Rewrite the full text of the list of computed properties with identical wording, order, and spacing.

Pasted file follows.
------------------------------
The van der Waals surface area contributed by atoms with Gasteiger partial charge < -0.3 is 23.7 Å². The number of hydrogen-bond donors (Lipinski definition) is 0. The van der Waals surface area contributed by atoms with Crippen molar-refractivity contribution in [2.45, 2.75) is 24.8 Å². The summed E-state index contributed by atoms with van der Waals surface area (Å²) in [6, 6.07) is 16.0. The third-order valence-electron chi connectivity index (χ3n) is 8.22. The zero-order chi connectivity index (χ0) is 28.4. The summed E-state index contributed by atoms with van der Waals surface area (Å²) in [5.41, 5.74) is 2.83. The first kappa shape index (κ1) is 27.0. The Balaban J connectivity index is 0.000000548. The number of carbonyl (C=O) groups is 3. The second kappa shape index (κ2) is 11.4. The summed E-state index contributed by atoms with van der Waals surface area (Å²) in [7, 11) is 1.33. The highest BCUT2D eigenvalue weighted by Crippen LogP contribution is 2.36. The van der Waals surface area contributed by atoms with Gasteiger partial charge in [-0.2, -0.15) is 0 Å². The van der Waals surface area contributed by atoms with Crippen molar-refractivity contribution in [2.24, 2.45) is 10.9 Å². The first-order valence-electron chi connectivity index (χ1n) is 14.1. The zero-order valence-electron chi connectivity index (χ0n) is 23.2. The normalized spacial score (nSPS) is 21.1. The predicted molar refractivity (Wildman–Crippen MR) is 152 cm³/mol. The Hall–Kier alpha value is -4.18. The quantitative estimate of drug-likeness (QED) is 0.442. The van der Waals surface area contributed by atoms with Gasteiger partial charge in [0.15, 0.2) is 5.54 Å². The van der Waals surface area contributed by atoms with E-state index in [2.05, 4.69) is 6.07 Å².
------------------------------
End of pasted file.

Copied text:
The van der Waals surface area contributed by atoms with Gasteiger partial charge < -0.3 is 23.7 Å². The number of hydrogen-bond donors (Lipinski definition) is 0. The van der Waals surface area contributed by atoms with Crippen molar-refractivity contribution in [2.45, 2.75) is 24.8 Å². The summed E-state index contributed by atoms with van der Waals surface area (Å²) in [6, 6.07) is 16.0. The third-order valence-electron chi connectivity index (χ3n) is 8.22. The zero-order chi connectivity index (χ0) is 28.4. The summed E-state index contributed by atoms with van der Waals surface area (Å²) in [5.41, 5.74) is 2.83. The first kappa shape index (κ1) is 27.0. The Balaban J connectivity index is 0.000000548. The number of carbonyl (C=O) groups is 3. The second kappa shape index (κ2) is 11.4. The summed E-state index contributed by atoms with van der Waals surface area (Å²) in [7, 11) is 1.33. The highest BCUT2D eigenvalue weighted by Crippen LogP contribution is 2.36. The van der Waals surface area contributed by atoms with Gasteiger partial charge in [-0.2, -0.15) is 0 Å². The van der Waals surface area contributed by atoms with Crippen molar-refractivity contribution in [2.24, 2.45) is 10.9 Å². The first-order valence-electron chi connectivity index (χ1n) is 14.1. The zero-order valence-electron chi connectivity index (χ0n) is 23.2. The normalized spacial score (nSPS) is 21.1. The predicted molar refractivity (Wildman–Crippen MR) is 152 cm³/mol. The Hall–Kier alpha value is -4.18. The quantitative estimate of drug-likeness (QED) is 0.442. The van der Waals surface area contributed by atoms with Gasteiger partial charge in [0.15, 0.2) is 5.54 Å². The van der Waals surface area contributed by atoms with E-state index in [2.05, 4.69) is 6.07 Å².